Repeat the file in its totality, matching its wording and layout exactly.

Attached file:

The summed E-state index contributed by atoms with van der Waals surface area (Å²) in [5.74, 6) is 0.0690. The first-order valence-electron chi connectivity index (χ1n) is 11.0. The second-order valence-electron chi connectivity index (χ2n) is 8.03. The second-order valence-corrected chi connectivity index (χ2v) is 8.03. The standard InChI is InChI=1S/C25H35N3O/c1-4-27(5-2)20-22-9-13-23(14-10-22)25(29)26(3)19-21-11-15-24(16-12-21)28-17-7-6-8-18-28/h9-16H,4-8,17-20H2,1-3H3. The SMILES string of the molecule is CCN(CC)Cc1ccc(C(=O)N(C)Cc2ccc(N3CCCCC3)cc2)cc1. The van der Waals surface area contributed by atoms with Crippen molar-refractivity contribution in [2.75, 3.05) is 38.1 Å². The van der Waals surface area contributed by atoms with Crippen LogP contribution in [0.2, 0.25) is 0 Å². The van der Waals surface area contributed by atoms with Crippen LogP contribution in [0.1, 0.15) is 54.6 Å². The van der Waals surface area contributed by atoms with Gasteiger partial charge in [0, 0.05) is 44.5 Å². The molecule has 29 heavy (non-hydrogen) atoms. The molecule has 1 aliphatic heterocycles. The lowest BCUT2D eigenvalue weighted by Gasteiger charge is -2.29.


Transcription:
The summed E-state index contributed by atoms with van der Waals surface area (Å²) in [5.74, 6) is 0.0690. The first-order valence-electron chi connectivity index (χ1n) is 11.0. The second-order valence-electron chi connectivity index (χ2n) is 8.03. The second-order valence-corrected chi connectivity index (χ2v) is 8.03. The standard InChI is InChI=1S/C25H35N3O/c1-4-27(5-2)20-22-9-13-23(14-10-22)25(29)26(3)19-21-11-15-24(16-12-21)28-17-7-6-8-18-28/h9-16H,4-8,17-20H2,1-3H3. The SMILES string of the molecule is CCN(CC)Cc1ccc(C(=O)N(C)Cc2ccc(N3CCCCC3)cc2)cc1. The van der Waals surface area contributed by atoms with Crippen molar-refractivity contribution in [2.75, 3.05) is 38.1 Å². The van der Waals surface area contributed by atoms with Crippen LogP contribution in [0.2, 0.25) is 0 Å². The van der Waals surface area contributed by atoms with Crippen LogP contribution in [0.1, 0.15) is 54.6 Å². The van der Waals surface area contributed by atoms with Gasteiger partial charge in [0, 0.05) is 44.5 Å². The molecule has 29 heavy (non-hydrogen) atoms. The molecule has 1 aliphatic heterocycles. The lowest BCUT2D eigenvalue weighted by Gasteiger charge is -2.29.